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Does the marketplace of ideas work? Show more Show less

It is said that truth is found where opinions intersect. The marketplace of ideas is the figurative town thoroughfare where zealots and intellectuals barter, subjecting their ideas to the gauntlet of public debate. Much how the best goods and services may rise to the top in a free market economy through innovation and competition, truth and the soundest ideas and philosophies may rise to prominence through rigorous and honest questioning. But is it really that simple? Does it work?

Yes, the marketplace of ideas works Show more Show less

First formulated by John Stuart Mill in his 1859 book "On Liberty", the marketplace theory for the natural flow of ideas is a pillar of first amendment jurisprudence with basis in hundreds of court decisions. Modern censorship in the online age have cemented further the necessity of a laissez-faire marketplace of ideas in a liberty minded society.
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A century of legal basis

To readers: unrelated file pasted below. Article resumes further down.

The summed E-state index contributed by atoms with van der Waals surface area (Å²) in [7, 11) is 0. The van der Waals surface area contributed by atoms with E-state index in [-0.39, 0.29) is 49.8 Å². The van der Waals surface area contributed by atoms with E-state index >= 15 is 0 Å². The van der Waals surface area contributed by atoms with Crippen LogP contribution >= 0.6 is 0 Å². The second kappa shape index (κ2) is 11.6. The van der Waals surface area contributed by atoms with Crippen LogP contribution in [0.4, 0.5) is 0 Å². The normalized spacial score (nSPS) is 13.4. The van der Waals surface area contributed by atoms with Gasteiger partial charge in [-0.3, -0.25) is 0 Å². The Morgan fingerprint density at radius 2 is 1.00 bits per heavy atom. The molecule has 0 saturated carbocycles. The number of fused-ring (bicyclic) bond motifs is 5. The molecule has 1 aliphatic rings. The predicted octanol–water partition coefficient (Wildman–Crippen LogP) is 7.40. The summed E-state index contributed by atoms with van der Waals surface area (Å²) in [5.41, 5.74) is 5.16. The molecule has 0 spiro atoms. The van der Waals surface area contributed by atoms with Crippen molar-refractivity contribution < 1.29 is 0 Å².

The U.S. Supreme Court and lesser courts have invoked the marketplace in hundreds of cases in defense of free speech.
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The Argument

One hundred years of court case decisions have galvanized the marketplace of ideas as a titanic analogy, a central pillar of first amendment jurisprudence. Concepts of this sort in favor of the free exchange of ideas were first postulated in 1859 by John Stuart Mill in his book, On Liberty. He stated that no one person knows the objective truth nor does any one idea embody it. We are fallible and often stubbornly convinced of our own rightness and this penchant can lead to censorship and to ideas and opinions slipping into dogma if left untested.[1] This is the basis of the supreme court’s many decisions that have preserved freedom of speech in the United States since 1919. Justice Oliver Wendell Holmes, Jr. dissented from his constituents in the case of Abrams vs. United States, 250 U.S. 616 (1919). In this case, Jacob Abrams was convicted under the Espionage Act of 1917 and Sedition Act of 1918 for the calling of worker strikes and cessation of material production that would hamper the U.S. war effort against Germany.[2] While Holmes’ opinion was shared by few others in this case resulting in a conviction, the marketplace of ideas became a contagious idea that swayed hundreds of future decisions.

Counter arguments

The marketplace metaphor is still founded on a basis built in a bygone era. It does not translate to the modern, digital age.



[P1] The marketplace of ideas is a concept that has been consistently re-asserted by US judicial decisions. [P2] This would not be the case if it didn't work.

Rejecting the premises


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This page was last edited on Thursday, 2 Apr 2020 at 12:45 UTC